From hybrid classes to vaccine clinics, Butler has undergone many changes this year. Students react to these events and the year as a whole.
The Butler Interfaith Council, a group of around 12 students from different religious backgrounds, was created to foster religious conversations for students from a variety of religious backgrounds. The council’s goal is to allow for conversations concerning religious and secular questions and experiences.
Coronavirus strikes again, putting the hard work and dreams of Butler’s performance majors in jeopardy. Near the end of March, the Butler Ballet hit a snag when a number of their performers tested positive for COVID-19.
“I think I can speak for everyone on the planet when I say that I am ready for the world to start to get back to normal, and getting vaccinated is the best way to try to ensure that it can.”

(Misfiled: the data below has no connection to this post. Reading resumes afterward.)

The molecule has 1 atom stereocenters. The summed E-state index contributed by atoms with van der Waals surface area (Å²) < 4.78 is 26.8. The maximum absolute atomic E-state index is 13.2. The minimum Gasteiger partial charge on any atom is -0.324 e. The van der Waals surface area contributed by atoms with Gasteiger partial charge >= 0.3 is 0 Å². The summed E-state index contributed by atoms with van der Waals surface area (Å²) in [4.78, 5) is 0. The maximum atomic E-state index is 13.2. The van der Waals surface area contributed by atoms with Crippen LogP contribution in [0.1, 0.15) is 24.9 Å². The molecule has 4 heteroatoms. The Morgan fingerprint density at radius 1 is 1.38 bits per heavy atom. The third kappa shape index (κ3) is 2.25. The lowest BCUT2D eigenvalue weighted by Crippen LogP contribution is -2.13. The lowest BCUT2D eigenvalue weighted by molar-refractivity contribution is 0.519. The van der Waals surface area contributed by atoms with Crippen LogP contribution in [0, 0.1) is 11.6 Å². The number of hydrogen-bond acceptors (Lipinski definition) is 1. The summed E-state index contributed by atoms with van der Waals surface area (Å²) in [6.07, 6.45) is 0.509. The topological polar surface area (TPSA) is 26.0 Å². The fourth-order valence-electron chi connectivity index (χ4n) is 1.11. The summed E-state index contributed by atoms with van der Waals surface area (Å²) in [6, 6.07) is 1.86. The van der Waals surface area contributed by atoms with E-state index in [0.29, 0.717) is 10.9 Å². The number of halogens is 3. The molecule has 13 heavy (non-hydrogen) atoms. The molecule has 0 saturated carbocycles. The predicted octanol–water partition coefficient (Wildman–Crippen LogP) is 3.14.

The on-campus vaccine clinic opened on April 7, students received vaccines from their COPHS peers
Multimedia reporter Chloe Brown asks students their thoughts on Butler offering students the Pfizer vaccine to students on campus.
Butler faculty and staff coordinate the new COVID-19 clinic with pharmacy student volunteers.
Canceling spring break because of COVID-19 has spread many students too thin. If Butler is concerned about the pandemic, columnist Kennedi Ulman raises the question: why are we hosting March Madness?
These next few weeks will be a big step in advancing the country to herd immunity and allowing students, Indiana residents or not, to be vaccinated before they return home.
In collaboration with the Indiana Department of Health, Butler has been selected to host a two-dose vaccine distribution site on campus for Indiana and out-of-state students, as well as international students. The Pfizer vaccine will be distributed to students between April 7–9 and May 4–6.